Recently, I read an article in The New York Times about single women searching online for the perfect sperm. When I was a little girl, I learned about artificial insemination after actress Jodie Foster decided to have the procedure, but I figured that it was a time-consuming process which entailed going through hundreds of men's biographies until you found the perfect fit. Who could have imagined that in the year 2005, everything we could ever want would be a click and username away-from groceries to sperm? So why would it be such a stretch to think that I might find a guy to date on the Internet?
When I first moved to Boston to attend Emerson College, I knew that being a "non-traditional" student would pose many obstacles-non-traditional in the sense that I was about to turn 26 and was going to be living in the dorms. The first obstacle was adjusting to sharing a room with a 19-year-old girl. The next was the issue of meeting men my age. I had heard that Internet dating was big in cities, but I had no idea how big, or why it had become the new way for people to meet. At first, I frowned at the idea of creating a profile of myself for one of the numerous dating Web sites.
I would like to think that I am a pretty dynamic person who cannot be summed up with descriptions like "down to earth" or "fun." But honestly, what were my other choices? I wasn't about to go bar-hopping in search of Mr. Right-If-I'm-Drunk-Enough.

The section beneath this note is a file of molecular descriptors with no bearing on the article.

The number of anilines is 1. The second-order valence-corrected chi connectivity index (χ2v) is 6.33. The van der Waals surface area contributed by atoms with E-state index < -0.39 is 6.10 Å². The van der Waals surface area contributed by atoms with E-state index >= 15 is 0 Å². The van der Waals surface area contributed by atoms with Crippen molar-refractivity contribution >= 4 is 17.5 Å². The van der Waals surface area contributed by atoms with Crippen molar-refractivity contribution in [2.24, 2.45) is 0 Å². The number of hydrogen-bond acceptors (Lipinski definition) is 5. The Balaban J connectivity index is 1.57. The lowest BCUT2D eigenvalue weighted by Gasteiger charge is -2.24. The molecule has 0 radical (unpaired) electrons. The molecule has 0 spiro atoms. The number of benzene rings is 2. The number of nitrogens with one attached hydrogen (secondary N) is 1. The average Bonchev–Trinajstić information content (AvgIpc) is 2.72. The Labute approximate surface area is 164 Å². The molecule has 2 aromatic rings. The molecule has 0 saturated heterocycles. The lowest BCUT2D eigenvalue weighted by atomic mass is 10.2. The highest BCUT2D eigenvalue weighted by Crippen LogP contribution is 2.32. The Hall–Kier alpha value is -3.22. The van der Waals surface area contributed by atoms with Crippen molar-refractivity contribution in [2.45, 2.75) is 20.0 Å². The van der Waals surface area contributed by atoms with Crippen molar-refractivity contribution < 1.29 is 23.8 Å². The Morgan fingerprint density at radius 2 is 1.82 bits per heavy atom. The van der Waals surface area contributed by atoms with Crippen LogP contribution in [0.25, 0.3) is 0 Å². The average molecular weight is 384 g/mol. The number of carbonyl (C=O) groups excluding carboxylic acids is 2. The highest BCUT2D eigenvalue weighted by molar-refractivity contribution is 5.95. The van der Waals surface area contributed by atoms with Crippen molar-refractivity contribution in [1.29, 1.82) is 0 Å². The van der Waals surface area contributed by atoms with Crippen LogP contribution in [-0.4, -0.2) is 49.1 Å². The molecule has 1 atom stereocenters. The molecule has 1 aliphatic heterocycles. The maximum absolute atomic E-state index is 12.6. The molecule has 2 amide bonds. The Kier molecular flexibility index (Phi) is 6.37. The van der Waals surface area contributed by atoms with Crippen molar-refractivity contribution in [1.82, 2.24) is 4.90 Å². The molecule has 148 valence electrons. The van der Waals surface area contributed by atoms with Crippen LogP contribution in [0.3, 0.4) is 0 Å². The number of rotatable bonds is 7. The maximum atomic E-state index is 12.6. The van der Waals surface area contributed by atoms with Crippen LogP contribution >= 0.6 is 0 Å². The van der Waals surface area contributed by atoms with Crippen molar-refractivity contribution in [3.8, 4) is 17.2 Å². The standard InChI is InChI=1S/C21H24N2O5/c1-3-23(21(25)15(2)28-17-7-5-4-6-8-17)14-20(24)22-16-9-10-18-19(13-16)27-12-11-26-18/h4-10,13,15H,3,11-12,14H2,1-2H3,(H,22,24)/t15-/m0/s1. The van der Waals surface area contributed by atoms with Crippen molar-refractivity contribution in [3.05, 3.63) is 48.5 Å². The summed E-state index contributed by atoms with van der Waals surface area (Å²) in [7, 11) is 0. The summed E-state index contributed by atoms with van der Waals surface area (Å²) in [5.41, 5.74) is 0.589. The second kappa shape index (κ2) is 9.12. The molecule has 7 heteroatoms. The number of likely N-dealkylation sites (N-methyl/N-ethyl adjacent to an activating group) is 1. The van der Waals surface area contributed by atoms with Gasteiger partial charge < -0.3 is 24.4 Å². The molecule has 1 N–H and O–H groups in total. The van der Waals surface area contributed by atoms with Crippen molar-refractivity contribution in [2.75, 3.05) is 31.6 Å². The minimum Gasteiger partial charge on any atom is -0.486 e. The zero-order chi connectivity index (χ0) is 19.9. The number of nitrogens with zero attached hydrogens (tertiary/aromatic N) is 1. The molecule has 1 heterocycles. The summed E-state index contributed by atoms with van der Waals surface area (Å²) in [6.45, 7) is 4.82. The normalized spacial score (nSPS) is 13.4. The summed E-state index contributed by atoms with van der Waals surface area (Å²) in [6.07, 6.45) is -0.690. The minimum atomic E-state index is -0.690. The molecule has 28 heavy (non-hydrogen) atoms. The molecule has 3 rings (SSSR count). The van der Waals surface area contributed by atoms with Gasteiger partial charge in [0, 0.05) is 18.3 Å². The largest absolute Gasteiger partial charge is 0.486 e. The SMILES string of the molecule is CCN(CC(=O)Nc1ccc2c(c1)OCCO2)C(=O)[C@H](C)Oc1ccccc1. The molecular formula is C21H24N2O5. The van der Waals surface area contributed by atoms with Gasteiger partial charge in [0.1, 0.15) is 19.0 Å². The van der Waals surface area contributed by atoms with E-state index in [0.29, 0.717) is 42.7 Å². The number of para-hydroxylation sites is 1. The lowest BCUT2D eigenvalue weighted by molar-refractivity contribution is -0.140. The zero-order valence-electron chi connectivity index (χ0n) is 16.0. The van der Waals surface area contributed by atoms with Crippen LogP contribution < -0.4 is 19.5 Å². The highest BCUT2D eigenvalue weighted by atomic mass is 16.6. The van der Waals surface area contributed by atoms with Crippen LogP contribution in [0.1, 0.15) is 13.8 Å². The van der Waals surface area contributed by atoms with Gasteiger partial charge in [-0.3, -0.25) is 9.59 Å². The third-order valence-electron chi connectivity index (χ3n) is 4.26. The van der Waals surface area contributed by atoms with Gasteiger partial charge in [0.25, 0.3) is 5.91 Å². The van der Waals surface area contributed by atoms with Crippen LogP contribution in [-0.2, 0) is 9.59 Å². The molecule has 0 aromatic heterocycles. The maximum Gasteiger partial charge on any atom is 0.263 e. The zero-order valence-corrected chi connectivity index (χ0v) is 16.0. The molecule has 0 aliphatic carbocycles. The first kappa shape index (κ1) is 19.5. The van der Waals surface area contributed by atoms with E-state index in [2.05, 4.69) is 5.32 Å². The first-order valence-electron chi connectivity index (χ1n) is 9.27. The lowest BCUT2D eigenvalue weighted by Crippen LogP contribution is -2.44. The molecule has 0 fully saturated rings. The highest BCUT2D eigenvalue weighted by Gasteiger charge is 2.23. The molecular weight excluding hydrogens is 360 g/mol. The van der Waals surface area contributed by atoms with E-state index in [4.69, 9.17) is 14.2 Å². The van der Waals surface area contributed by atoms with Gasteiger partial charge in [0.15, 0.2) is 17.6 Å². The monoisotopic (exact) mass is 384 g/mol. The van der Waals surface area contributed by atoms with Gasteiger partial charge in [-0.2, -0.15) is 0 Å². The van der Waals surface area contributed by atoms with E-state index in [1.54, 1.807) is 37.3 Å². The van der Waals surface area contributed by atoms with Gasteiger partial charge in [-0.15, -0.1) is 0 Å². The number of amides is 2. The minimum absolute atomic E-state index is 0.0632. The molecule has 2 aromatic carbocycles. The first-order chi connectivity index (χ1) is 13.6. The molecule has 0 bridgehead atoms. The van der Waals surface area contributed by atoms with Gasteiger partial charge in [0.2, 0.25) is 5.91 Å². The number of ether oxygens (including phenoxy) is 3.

I had to give in or I would be forced to ask out the cutest 18-year-old and hope that he wouldn't accidentally call me "Mrs. Robinson" or worse, "Ma'am." Once I had resigned myself to the idea of Internet dating, I followed the advice of a friend who had had some success on www.craigslist.com after responding to some of the ads men had posted. Let's just say I don't take her advice anymore. You know a Web site is sketchy when you can find an apartment, sell your car, buy Red Sox tickets and look for a 'casual encounter' all at once. Most of the men I met, on other sites and went on dates with were presumably decent. One even lasted two months until I found out he was "just not that into me." (Which is also a helpful book, by the way.) I just couldn't win.
I began to curse the whole idea, so I took a break for a while. I even considered the possibility that I could pursue professors or other employees of the college. No one would ever find out-that is, until I tried to sign them into my dorm. It's been one year since I moved to Boston. I am now 27, still living in the dorm and yes, still single. It's pretty funny sometimes to think that my contemporaries are working 9-to-5 jobs and going to office parties while I'm being asked by my roomies to buy beer and come to the weekend keg parties.
If women can buy sperm online so that they can make sure their baby will have blue eyes, curly hair, good genes or what have you, then why would it be such a bad idea for me to search for my perfect match?
I am hopeful that someday, somewhere, someone will be coming down the dating sidewalk of cyberspace, notice my profile on www.Match.com, see my username and be so enamored by what they see and read that they take a chance and send me a wink.